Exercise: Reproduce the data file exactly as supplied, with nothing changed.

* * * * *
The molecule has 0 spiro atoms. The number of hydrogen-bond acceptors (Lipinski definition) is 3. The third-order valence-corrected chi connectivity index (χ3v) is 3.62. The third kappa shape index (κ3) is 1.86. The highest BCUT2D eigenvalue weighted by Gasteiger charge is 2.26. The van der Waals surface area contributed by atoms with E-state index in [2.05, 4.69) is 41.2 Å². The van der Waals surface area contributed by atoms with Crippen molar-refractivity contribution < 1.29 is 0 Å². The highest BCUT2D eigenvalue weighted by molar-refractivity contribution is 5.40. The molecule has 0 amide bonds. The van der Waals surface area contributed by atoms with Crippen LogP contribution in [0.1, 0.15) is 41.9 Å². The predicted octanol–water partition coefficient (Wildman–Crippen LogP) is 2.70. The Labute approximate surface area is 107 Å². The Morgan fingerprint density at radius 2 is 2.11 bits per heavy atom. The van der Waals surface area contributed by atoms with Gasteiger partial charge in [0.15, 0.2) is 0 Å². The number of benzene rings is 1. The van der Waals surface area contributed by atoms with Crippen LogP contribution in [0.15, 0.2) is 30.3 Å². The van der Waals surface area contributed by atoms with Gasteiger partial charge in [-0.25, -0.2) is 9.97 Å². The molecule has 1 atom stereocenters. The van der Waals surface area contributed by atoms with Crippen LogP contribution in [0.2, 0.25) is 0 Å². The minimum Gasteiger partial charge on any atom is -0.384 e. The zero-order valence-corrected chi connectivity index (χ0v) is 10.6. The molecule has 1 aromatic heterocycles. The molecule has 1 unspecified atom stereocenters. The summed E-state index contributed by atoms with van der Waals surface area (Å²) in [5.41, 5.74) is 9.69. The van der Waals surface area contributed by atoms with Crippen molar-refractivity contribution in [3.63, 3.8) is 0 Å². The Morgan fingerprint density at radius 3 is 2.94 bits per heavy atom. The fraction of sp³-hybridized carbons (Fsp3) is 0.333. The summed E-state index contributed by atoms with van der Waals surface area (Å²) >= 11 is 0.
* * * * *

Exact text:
The molecule has 0 spiro atoms. The number of hydrogen-bond acceptors (Lipinski definition) is 3. The third-order valence-corrected chi connectivity index (χ3v) is 3.62. The third kappa shape index (κ3) is 1.86. The highest BCUT2D eigenvalue weighted by Gasteiger charge is 2.26. The van der Waals surface area contributed by atoms with E-state index in [2.05, 4.69) is 41.2 Å². The van der Waals surface area contributed by atoms with Crippen molar-refractivity contribution < 1.29 is 0 Å². The highest BCUT2D eigenvalue weighted by molar-refractivity contribution is 5.40. The molecule has 0 amide bonds. The van der Waals surface area contributed by atoms with Crippen LogP contribution in [0.1, 0.15) is 41.9 Å². The predicted octanol–water partition coefficient (Wildman–Crippen LogP) is 2.70. The Labute approximate surface area is 107 Å². The Morgan fingerprint density at radius 2 is 2.11 bits per heavy atom. The van der Waals surface area contributed by atoms with Gasteiger partial charge in [0.15, 0.2) is 0 Å². The number of benzene rings is 1. The van der Waals surface area contributed by atoms with Crippen LogP contribution in [0.15, 0.2) is 30.3 Å². The van der Waals surface area contributed by atoms with Gasteiger partial charge in [-0.25, -0.2) is 9.97 Å². The molecule has 1 atom stereocenters. The van der Waals surface area contributed by atoms with Crippen LogP contribution in [0.2, 0.25) is 0 Å². The minimum Gasteiger partial charge on any atom is -0.384 e. The zero-order valence-corrected chi connectivity index (χ0v) is 10.6. The molecule has 1 aromatic heterocycles. The molecule has 1 unspecified atom stereocenters. The summed E-state index contributed by atoms with van der Waals surface area (Å²) in [5.41, 5.74) is 9.69. The van der Waals surface area contributed by atoms with Crippen molar-refractivity contribution in [3.63, 3.8) is 0 Å². The Morgan fingerprint density at radius 3 is 2.94 bits per heavy atom. The fraction of sp³-hybridized carbons (Fsp3) is 0.333. The summed E-state index contributed by atoms with van der Waals surface area (Å²) >= 11 is 0.